I've always liked the idea of being able to just pick up and go out into the wild unknown. Of course, being a geeky sort of editor, I want to take my PC with me. So for the past few weeks, I've been trying an experiment: I've turned off my desktop machines both at home and work, and have been using an ultraportable notebook instead.
My ultraportable notebook of choice for this experiment was the one that our resident notebook guru Carla Thornton picked as her favorite: the IBM X31. And on paper this svelte system certainly delivers: Weighing under 4 pounds, the system has a speedy 1.3-GHz Intel Pentium-M processor (Intel has since updated the processor to 1.4 GHz), 512MB of memory, and integrated 802.11b wireless networking. In pretty much every respect, it either matches or exceeds the configuration that you would have expected from a state-of-the-art desktop system a year or two ago.
And, generally speaking, performance is not a problem. It has more then enough power to deal with basic tasks like sending e-mail and editing documents, and it even handles the large databases that we use to create the charts in the Top 100 at much the same speed as my normal desktop system. For most of the things I do every day, the X31 is more than adequate.
The notebook's portability is a huge bonus: With a wireless network, at meetings I could access my e-mail or documents on a server while others were scrambling for the paper versions.
But there are plenty of things the IBM X31 is not so good at. Video editing is one: Although the notebook could run Adobe Premiere Pro, editing was slow and frustrating compared to the same process on a desktop system. It's not so much a question of performance as bandwidth; the subnotebook's hard drive and memory just aren't fast enough to deal with the constant flow of data that video editing requires. The X31 is all right for very basic editing, but anything more than a simple cut took so long to render that it was practically impossible. The 20GB hard drive is also way too small: Editing anything but the shortest videos would require adding an extra hard drive.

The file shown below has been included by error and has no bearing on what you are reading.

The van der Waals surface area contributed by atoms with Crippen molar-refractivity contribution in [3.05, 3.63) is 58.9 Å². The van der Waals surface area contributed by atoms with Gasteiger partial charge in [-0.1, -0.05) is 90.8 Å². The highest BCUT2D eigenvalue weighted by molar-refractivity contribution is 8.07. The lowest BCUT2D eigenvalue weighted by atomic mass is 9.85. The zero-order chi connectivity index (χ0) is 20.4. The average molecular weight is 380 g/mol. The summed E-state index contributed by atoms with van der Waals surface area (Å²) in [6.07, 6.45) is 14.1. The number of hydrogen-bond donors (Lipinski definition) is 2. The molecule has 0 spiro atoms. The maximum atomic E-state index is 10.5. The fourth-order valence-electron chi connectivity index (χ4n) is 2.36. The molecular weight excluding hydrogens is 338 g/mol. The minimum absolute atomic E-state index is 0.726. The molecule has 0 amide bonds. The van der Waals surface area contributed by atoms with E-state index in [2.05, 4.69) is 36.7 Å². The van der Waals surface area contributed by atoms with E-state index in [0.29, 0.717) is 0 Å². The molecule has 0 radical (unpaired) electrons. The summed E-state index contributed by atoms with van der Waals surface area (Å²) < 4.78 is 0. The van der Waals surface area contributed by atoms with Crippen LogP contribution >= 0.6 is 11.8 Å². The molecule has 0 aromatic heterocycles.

Gaming is frustrating, too. Although the notebook has an integrated graphics accelerator chip (an ATI Mobility Radeon), it lacked the oomph to handle many modern 3D games, and it can't be upgraded. Older games worked, but more recent first-person shooter releases such as the PC version of Halo ran on their lowest resolutions only--and even then they ran at a low frame rate and were barely playable.
A Pain in the Neck
The ergonomics of using the notebook was also a problem. After using it for a couple of hours on my lap, I started to get a headache and my wrists began to hurt--probably because I needed to bend my neck and hold my arms in an unnatural position. And although the built-in keyboard was fine (especially for someone with small hands like me) for short periods, I wouldn't want to use it for more than an hour at a time.
Most notebooks are an ergonomic disaster waiting to happen: Anybody who uses the built-in screen and keyboard for extended periods is asking for trouble. I got around this drawback by plugging a monitor into the docking station and using a Microsoft Wireless keyboard and mouse on a proper desk; I would recommend a similar setup to anyone who will be using the notebook for long periods.
IBM's $199 docking station provides the standard desktop ports. And it's a snap to unplug the system to take it home with you: Just press a button on the front, and it's ready to go in a few seconds. IBM's Access Connections software made the process of switching between different networks easy: It only took a few seconds to switch from a wired network to a wireless one.
Using an ultraportable notebook involves compromises. Although the performance of a modern subnotebook is enough for most uses, some types of software have upped the ante: These apps require more processing power than today's ultraportables can comfortably deliver.
Of course, if you want to edit video or play games on the road, you could buy a larger notebook that is better designed for heavy-duty computing (such as those from Alienware). But I wouldn't want to lug around a heavy notebook that runs for only an hour on battery power.
IBM's X31 provides a lot in a small package, but I'm not ready to abandon my desktop just yet. If all I wanted was a machine for working with words, then the X31 would be fine. But I also want to work with video and sound, and the ultraportable hasn't got enough power to do this. I was pleasantly surprised at how much it could do, but it couldn't do enough to be my only computer.